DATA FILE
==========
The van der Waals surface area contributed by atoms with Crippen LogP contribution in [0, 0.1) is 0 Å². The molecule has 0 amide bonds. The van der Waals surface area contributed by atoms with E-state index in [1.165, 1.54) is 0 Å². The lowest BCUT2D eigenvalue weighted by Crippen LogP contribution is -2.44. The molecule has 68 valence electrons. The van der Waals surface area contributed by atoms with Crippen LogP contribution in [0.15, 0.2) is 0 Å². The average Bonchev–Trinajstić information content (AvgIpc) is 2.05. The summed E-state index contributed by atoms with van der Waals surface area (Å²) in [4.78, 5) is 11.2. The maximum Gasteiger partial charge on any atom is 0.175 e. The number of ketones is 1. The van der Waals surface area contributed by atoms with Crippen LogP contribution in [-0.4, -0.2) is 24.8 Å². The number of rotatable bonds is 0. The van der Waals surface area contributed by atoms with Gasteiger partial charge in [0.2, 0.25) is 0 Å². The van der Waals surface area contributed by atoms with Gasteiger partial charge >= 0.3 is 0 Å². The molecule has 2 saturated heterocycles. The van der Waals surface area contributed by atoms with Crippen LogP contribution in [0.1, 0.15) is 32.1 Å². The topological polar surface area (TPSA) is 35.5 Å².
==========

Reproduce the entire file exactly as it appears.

The van der Waals surface area contributed by atoms with Crippen LogP contribution in [0, 0.1) is 0 Å². The molecule has 0 amide bonds. The van der Waals surface area contributed by atoms with E-state index in [1.165, 1.54) is 0 Å². The lowest BCUT2D eigenvalue weighted by Crippen LogP contribution is -2.44. The molecule has 68 valence electrons. The van der Waals surface area contributed by atoms with Crippen LogP contribution in [0.15, 0.2) is 0 Å². The average Bonchev–Trinajstić information content (AvgIpc) is 2.05. The summed E-state index contributed by atoms with van der Waals surface area (Å²) in [4.78, 5) is 11.2. The maximum Gasteiger partial charge on any atom is 0.175 e. The number of ketones is 1. The van der Waals surface area contributed by atoms with Crippen LogP contribution in [-0.4, -0.2) is 24.8 Å². The number of rotatable bonds is 0. The van der Waals surface area contributed by atoms with Gasteiger partial charge in [0.2, 0.25) is 0 Å². The van der Waals surface area contributed by atoms with Gasteiger partial charge >= 0.3 is 0 Å². The molecule has 2 saturated heterocycles. The van der Waals surface area contributed by atoms with Crippen LogP contribution in [0.1, 0.15) is 32.1 Å². The topological polar surface area (TPSA) is 35.5 Å².